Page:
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Real Money With Ali Velshi

News/Business. The impact of jobs, housing, healthcare, education and savings on the economy. New. (CC) (Stereo)

DURATION
00:31:00

RATING
TV-MA

SCANNED IN
San Francisco, CA, USA

SOURCE
Comcast Cable

TUNER
Channel v107

VIDEO CODEC
mpeg2video

AUDIO CODEC
ac3

PIXEL WIDTH
704

PIXEL HEIGHT
480

TOPIC FREQUENCY

America 6, Marisa 4, Nelson Mandela 3, Us 3, South Africa 2, Jazeera America 2, Obama 1, Kathleen Tweets 1, Lisa Fletcher 1, Tony Harris 1, Mariesa 1, United States 1, Anand 1, Cobalt 1, Google 1, Tom Perez 1, Atlanta 1, Mandela 1, Julio 1, Scalpel 1,
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  Al Jazeera America    Real Money With Ali Velshi    News/Business. The impact of jobs, housing, healthcare,  
   education and savings on the economy. New. (CC) (Stereo)  

    December 6, 2013
    7:00 - 7:31pm EST  

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>> this is al jazeera america, i'm tony harris with a look at the top stories. the long good buy to nelson mandela has begun. on tuesday a public memorial will be held, and he'll be bur buried december 15th. after a state funeral. president obama and the first lady will travel to the funeral. heavy wintery winds are hammering the southwest, and it
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doesn't seem to be slowing down. thunder storms that could sweep connection, arkansas and central ken. a hospital in mexico has been concerned over concerns of radiation exposure. six people admitted to the hospital may have fallen ill from contact with cobalt 60. that is a dangerous radioactive waste that was being carried in a truck that was stolen. the police found the abandoned vehicle i in a field. those are your headlines for al jazeera america. ali velshi next with "real money." >> the government said more americans are going back to work, and they have the numbers to back up the fact. by quality matters more than quantity. still this recovery is start to
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go feel real for americans. and i'll introduce you to a shop keep who are says you got to think little to be big. and how smart phones are helping physicians diagnose patients stat. i'm ali velshi, and this is "real money." >> this is "real money." you are the most important part of the show. join our live conversation on twitter using the handle @aj money. this is a glass. it's full. it's not half empty. it's not half full. it's just full. this glass represents today's employment report. five years after the worst recession, since the great depression, america's recovery appears to be on solid footing. in america it was added 203,000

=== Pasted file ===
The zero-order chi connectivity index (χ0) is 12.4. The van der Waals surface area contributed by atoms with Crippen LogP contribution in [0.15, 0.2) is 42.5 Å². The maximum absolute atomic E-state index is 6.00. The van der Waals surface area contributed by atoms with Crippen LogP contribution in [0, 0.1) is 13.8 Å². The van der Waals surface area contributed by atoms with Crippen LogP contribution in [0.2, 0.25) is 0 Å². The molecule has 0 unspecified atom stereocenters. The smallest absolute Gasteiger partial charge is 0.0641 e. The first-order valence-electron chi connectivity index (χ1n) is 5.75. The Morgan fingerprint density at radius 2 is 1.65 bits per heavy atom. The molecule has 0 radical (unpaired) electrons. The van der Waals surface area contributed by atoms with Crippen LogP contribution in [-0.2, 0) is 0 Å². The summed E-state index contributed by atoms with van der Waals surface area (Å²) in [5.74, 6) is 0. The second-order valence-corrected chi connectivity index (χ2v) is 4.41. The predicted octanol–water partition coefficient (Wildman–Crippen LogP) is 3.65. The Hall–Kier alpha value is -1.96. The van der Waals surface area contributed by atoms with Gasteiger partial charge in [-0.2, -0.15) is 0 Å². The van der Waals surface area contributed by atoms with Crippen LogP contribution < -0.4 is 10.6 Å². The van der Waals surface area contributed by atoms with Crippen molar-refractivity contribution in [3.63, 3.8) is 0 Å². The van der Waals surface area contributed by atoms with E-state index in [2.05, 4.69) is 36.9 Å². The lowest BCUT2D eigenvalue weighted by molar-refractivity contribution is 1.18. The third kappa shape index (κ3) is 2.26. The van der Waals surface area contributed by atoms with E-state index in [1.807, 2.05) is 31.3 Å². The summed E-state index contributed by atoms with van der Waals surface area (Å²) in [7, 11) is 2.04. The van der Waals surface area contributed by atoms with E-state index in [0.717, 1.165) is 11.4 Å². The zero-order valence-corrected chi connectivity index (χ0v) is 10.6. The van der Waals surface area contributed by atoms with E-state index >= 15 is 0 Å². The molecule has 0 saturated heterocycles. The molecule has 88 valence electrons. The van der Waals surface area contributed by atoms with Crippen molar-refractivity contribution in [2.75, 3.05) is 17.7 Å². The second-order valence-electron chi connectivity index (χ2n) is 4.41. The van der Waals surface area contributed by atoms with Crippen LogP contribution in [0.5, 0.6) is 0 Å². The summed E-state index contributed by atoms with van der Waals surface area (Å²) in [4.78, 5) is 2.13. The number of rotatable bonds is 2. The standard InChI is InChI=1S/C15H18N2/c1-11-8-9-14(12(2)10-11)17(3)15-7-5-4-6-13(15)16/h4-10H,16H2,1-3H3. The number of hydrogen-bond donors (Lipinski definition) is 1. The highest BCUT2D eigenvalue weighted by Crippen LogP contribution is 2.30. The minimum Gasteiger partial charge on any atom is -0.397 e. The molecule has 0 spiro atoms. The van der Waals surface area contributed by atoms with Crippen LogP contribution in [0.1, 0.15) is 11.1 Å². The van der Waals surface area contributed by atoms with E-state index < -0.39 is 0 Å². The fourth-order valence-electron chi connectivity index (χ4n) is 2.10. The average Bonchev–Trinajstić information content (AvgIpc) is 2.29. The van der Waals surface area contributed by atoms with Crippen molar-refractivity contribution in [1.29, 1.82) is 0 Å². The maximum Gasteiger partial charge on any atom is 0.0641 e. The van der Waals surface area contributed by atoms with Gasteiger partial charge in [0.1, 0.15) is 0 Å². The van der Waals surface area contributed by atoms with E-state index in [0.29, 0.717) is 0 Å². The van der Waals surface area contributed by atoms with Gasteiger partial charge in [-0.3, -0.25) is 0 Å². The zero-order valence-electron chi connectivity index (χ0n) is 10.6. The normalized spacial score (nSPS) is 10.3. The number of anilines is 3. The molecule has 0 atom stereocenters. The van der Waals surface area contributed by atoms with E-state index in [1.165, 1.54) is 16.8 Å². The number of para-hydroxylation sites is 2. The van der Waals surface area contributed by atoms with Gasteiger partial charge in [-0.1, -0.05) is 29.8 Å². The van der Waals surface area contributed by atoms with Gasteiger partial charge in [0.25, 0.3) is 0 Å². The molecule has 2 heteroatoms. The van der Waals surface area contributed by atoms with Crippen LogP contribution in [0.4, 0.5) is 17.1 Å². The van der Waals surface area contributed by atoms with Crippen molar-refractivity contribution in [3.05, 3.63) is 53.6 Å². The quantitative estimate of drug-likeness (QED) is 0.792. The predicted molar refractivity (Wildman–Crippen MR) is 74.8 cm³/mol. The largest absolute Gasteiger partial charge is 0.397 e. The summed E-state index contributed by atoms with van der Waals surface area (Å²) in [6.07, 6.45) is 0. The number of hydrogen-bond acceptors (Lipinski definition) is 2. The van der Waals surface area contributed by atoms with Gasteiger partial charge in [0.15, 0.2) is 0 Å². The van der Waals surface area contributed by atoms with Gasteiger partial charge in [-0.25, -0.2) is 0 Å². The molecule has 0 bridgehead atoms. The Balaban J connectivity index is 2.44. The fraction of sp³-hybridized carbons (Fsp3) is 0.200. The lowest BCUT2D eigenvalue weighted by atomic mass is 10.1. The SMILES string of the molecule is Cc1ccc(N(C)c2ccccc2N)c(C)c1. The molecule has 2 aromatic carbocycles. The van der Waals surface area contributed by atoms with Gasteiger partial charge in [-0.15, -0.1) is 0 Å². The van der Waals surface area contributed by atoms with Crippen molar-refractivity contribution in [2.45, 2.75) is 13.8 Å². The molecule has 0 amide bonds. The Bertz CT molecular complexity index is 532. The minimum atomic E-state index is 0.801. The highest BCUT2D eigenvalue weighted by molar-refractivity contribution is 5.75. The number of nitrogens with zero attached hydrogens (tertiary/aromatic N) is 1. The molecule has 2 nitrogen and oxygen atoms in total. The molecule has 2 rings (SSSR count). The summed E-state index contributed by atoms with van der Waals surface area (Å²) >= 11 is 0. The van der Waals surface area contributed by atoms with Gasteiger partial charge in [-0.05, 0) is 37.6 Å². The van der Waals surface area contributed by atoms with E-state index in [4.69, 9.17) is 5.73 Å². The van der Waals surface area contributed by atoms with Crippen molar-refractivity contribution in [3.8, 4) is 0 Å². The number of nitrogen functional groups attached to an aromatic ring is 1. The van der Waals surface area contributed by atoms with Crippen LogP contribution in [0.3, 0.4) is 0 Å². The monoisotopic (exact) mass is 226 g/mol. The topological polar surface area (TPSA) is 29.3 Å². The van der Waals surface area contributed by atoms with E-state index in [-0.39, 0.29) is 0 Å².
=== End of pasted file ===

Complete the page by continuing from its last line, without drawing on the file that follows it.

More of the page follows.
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jobs. so far the economy is up 2.1 million jobs and 2013 may be the best year for hiring sinc since 2005. the unemployment rate fell to 7%, and it's the lowest in five years. that's great news. number. i'm going to stand in front of it. focus on the number of jobs added every media. in this case it was 203,000. i do want you to pay attention to this number. 63%. the that's the labor force participation rate. that's above upward from october when that number had fallen to its lowest level in 45 years. that meant that people were falling out of the workforce
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because they couldn't find jobs or they had give up trying all together. this is the portion of peel available to work who are actually working. number suggestion that people are coming back to the workforce instead of leaving it. looking at how well job creation is keeping up with new workers who are entering the labor force. they're coming of age, graduating from school while providing opportunities for veteran workers who want to stay employed. this is not a trend as we see this happening consistently for months. either way, this is a good jobs report. full glass. work still needs to be done to create more jobs to get the economy on the right track. that is a sentiment shared by the united states secretary tom perez who spoke to me right as the new figures came out today. >> when you look at the broadest measures of unemployment, we have a measure that looks at not only folks who are out of work, but folks who are discouraged.
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folks who are marc marginally attached to the employment rate. that is--that is good news. >> good news, he said. anand a combined 45,000 jobs, a quarter of all jobs created in november, those positions typically pay $26 an hour. but before we get too excite excited, nearly one in five of the jobs created last month came from the relatively low-wage sector of retail and leisure. that speaks to a big problem in that recovery. the quality of the jobs being created is not as good as many of the middle class jobs that were destroyed during the recession. we have that story. >> reporter: it's been a job recovery built on part timers,